Can of worms clients make the perfect subject for blog posts. The scenarios that unfold are painfully relevant. The experiences make for brutally honest reading and insights we all can value.
This year, my blog post “Let’s Open another Can of Worms!” won a 2015 Bronze Medal, Top Sales & Marketing Blog Post, Top Sales World. The post discusses my real-life conversations with a can of worms client. Who knew that blogging about my own experience, ultimately, would be rewarded by an award?
There actually is value (yes, I just said value) in experiencing can of worms clients, as we fine-tune our own skill sets and grow into business people of worth. Let’s explore together.
Can of worms clients create scenarios where our key contact will not, or can not, make a decision. Our contact is in denial: they are not as powerful as their title belies (Vice President of Something or Other). Functionally, our key contact is a gatekeeper: they want to have power and control over someone and that someone happens to be us. They continually block our access to the real decision-makers because our key contact has zero clout with the C-Suite and less than zero influence.
Can of worms clients never appreciate the value that we bring to their business tables. We wrestle to come to grips with the fact that any proposal we create will never be signed. We realize that our key contact is not powerful enough, confident enough and invested enough to champion our value to the C-Suite. Our key contact’s primary areas of focus are: covering their own butt and not rocking the corporate boat.
Can of worms clients are members of dysfunctional corporate cultures. We do our best to avoid getting sucked into their power struggles. We observe, analyze and decide who the real decision makers are. We watch how can of worms agendas continuously undermine the anemic efforts of our key contact to gain recognition with the C-Suite.
Can of worms contacts are part of corporate cultures which are inwardly focused on their company’s own perceived self-importance. Customer-centricity is an afterthought. Their customer base is considered static and guaranteed instead of dynamic and discerning. We duly note that our clients’ collective heads remain buried in the sand of “the way things were.” Our clients have no sense of the way things need to be in order to sustain their pipelines so there is a reasonable degree of certainty that their business will see a tomorrow and a future.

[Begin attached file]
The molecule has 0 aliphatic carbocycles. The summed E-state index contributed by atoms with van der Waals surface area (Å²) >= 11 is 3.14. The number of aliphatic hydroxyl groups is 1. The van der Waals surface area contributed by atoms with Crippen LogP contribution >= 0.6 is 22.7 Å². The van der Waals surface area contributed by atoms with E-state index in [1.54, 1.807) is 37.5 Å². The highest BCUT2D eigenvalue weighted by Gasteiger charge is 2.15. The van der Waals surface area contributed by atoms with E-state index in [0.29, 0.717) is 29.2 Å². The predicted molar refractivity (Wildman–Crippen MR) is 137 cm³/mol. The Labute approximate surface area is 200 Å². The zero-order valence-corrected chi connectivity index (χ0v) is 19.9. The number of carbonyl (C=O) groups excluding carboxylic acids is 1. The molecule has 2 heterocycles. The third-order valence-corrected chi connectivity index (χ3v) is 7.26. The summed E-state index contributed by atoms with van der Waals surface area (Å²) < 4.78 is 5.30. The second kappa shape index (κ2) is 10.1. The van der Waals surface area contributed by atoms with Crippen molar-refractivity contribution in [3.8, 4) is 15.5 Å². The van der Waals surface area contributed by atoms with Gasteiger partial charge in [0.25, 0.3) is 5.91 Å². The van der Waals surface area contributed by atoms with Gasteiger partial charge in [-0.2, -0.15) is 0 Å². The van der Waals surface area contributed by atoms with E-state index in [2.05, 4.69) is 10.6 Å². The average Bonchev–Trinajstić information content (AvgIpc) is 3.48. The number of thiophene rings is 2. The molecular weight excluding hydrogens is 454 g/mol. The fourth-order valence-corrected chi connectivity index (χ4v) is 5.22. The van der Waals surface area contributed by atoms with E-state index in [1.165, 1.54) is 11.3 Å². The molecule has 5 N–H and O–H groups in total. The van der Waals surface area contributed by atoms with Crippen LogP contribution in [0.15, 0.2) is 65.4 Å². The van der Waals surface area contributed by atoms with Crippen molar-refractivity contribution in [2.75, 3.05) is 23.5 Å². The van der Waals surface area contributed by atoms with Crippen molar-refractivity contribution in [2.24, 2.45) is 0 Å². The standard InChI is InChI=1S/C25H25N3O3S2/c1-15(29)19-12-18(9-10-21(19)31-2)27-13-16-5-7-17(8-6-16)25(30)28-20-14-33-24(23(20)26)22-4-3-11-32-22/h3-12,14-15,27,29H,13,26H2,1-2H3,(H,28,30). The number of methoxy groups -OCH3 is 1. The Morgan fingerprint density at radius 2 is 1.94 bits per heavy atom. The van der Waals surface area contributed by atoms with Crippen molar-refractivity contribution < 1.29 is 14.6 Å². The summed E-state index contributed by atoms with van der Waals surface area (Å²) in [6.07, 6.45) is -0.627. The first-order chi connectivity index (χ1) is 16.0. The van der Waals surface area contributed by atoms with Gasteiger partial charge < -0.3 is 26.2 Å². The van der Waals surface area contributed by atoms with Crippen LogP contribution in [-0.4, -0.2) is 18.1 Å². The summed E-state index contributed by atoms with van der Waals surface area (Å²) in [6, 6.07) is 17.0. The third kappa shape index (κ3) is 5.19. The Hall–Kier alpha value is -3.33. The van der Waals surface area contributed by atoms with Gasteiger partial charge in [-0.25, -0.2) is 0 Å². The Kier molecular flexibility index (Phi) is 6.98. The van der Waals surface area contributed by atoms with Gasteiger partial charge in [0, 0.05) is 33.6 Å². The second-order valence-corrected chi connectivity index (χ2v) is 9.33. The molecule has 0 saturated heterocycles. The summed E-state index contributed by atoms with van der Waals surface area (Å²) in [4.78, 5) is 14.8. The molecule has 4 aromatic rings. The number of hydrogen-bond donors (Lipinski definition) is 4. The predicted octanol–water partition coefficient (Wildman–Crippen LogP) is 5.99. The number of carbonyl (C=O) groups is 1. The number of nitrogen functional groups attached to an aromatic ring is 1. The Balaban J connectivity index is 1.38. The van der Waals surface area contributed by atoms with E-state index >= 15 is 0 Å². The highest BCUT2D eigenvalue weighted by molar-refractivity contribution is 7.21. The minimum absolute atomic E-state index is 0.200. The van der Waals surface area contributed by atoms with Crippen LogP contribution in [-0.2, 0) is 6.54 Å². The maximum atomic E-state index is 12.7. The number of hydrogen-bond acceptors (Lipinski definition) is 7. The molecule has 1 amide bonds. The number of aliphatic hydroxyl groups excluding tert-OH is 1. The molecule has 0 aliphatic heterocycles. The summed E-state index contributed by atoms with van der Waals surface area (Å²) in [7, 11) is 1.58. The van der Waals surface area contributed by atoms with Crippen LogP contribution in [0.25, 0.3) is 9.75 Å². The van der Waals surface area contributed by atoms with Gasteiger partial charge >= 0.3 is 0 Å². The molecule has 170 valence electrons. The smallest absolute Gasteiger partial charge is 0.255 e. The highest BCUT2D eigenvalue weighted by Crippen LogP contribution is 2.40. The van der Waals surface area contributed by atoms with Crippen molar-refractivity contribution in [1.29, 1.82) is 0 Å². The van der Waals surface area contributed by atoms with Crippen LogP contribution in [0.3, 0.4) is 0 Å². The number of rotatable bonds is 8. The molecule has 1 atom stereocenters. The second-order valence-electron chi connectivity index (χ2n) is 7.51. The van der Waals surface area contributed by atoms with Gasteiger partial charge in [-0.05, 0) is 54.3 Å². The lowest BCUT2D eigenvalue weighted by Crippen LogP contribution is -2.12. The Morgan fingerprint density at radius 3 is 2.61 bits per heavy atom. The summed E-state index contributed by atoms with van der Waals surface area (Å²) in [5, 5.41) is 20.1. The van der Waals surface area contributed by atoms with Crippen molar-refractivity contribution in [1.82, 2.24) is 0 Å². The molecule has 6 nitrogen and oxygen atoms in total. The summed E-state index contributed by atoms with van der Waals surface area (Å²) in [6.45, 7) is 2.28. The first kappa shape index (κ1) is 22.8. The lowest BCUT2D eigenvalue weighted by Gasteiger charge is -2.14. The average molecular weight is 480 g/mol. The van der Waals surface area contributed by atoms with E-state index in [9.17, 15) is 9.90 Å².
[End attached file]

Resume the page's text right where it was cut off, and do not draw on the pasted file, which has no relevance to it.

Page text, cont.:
We learn to avoid the temptation to beat ourselves up about not doing something “right.” We conclude that these folks make it extremely difficult for even their own people to do the right things the right way.
We acknowledge that can of worms clients are not the types of children we want to be playing with in our business sandbox. Can of worms clients catalyze us to define our A-List customers, those clients who appreciate the value we bring to their business tables.
Can of worms clients should be avoided. However, we all run into them. And while we would love to go dark on them, we can’t. We are true business professionals of worth. And while we would love to run – no, wait, flee – from these types of people, we adopt a strategy of gradually distancing ourselves from them so we can make a graceful, and professional, exit.
Can of worms clients reconnect us all with our core values and core competencies. The experiences reinforce our personal and professional ethics and self-respect.
Yup. Can of Worms clients catalyze personal and professional growth.
Can of Worms clients allow us to fine-tune our professional skill sets as we deal with their dysfunction. Can of Worms customers catalyze a shift in our focus towards A-List customers: the types of clients who value what we bring to their tables because we both bring out the best in each other, time after time.
You can enjoy my original entire article by clicking on this link! So tell me: have you had similar experiences?
Babette N. Ten Haken builds innovative, productive and profitable teams focused on excellence in the execution of strategy. Her Playbook on collaboration hacks, including tools, Do YOU Mean Business? is available on Amazon.com.